THEY are the husband and wife team who set up a billion-dollar sports game from their kitchen table in Edinburgh.
Seven years ago, Nigel and Lesley Eccles invented Fanduel, which allows members to play fantasy American sports such as baseball and basketball to win cash prizes.
Now the Eccles are aiming to become household names in their home country by setting up a new game based on the English Premier League.
Mr Eccles said Fanduel – which has its headquarters at Quartermile – would be operating in the UK by the new season in August, and planned to capitalise on the five million people who play fantasy sports in the UK. He said the firm may then look to move into European markets.
“The UK football market is a test, Europe would be the obvious next step, but we need to see how the UK performs first,” he said. “We’ve wanted to go international for some time and we’ll be launching in time for the new Premier League season.
“There are five million people that play fantasy sports in the UK, and there are even more who will be willing to play.”
In the UK, players will pay an entry fee of as little as £1 to scrap it out over the season, with 90 per cent of the fees going towards prizes and the remaining 10 per cent going to FanDuel.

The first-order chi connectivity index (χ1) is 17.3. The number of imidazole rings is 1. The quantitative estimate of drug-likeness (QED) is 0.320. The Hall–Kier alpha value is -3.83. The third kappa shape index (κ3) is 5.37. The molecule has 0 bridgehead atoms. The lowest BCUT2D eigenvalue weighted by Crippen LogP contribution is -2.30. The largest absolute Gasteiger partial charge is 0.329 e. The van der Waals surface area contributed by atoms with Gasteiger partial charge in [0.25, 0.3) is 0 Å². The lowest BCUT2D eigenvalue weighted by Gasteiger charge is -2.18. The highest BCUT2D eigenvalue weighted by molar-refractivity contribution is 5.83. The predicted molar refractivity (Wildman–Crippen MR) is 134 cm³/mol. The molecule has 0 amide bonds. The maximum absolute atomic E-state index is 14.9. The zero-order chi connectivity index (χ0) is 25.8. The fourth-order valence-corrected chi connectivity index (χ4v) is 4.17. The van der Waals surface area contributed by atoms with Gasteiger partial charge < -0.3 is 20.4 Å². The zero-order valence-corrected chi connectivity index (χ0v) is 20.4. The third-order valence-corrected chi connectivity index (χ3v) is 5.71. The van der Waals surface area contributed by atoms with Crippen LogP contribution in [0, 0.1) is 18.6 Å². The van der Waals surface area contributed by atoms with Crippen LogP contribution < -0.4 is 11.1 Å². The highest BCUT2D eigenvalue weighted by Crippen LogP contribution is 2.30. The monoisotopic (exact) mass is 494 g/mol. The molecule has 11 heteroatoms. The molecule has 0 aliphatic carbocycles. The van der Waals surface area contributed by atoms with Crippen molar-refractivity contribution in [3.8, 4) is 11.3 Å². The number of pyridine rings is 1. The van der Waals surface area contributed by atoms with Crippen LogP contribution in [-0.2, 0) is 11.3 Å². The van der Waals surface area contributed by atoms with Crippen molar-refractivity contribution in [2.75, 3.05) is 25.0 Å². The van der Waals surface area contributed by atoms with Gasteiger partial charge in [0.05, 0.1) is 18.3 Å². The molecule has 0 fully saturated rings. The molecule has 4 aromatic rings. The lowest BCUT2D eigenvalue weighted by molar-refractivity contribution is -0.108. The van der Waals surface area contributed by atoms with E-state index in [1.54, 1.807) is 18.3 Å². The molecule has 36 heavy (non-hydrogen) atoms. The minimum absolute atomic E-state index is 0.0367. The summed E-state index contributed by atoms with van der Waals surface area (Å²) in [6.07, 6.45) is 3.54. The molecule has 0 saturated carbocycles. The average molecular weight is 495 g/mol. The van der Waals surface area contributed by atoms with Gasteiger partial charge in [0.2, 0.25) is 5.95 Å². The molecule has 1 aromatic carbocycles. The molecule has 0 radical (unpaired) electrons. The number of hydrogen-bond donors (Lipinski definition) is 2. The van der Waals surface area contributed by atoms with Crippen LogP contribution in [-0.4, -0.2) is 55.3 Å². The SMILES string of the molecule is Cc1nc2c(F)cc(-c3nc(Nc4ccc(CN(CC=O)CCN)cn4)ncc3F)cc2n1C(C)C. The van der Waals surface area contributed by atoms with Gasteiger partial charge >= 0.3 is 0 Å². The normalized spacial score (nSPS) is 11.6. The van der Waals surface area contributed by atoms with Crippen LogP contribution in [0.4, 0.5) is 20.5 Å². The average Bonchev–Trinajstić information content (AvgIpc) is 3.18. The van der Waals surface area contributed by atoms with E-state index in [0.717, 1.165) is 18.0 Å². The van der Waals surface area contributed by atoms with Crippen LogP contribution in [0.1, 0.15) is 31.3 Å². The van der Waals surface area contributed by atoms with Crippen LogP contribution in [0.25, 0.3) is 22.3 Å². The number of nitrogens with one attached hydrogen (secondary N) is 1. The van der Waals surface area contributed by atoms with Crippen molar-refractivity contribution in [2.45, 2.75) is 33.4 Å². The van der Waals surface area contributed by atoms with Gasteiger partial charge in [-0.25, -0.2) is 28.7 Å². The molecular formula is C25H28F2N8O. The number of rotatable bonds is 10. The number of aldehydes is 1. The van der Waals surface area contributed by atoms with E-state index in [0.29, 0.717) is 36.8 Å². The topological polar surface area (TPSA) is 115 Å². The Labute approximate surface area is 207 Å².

Mr Eccles added that the approach in the UK won’t be “copy and paste” from the US as the British market plays fantasy sports differently.
The model has run into legal issues in the US, where some states claim it breaches gaming and gambling laws. Mr Eccles is confident the firm can emerge victorious from forthcoming battles – and despite the challenges, FanDuel’s turnover accelerated to £60 million last year.
He said: “The regulatory situation has improved over the last six months, more and more states like Indiana and Virginia are coming around to our view that it’s a game of skill, so we’re not worried about that.”
Valued at $1 billion, FanDuel is backed by the likes of investment giants Kohlberg Kravis Roberts, Google Capital and NBC Sports Ventures.
Concerns were raised over its finances after it recently reported a £64.8m loss, but Mr Eccles said: “It’s not unusual for a company that’s growing fast to show a loss. We’re focused on growth and the board is happy with that.”
The Eccles – regular commuters between Edinburgh and New York – met in 1995 at St Andrews University.
Their Capital office employs more than 60 engineering, design, recruitment and marketing staff.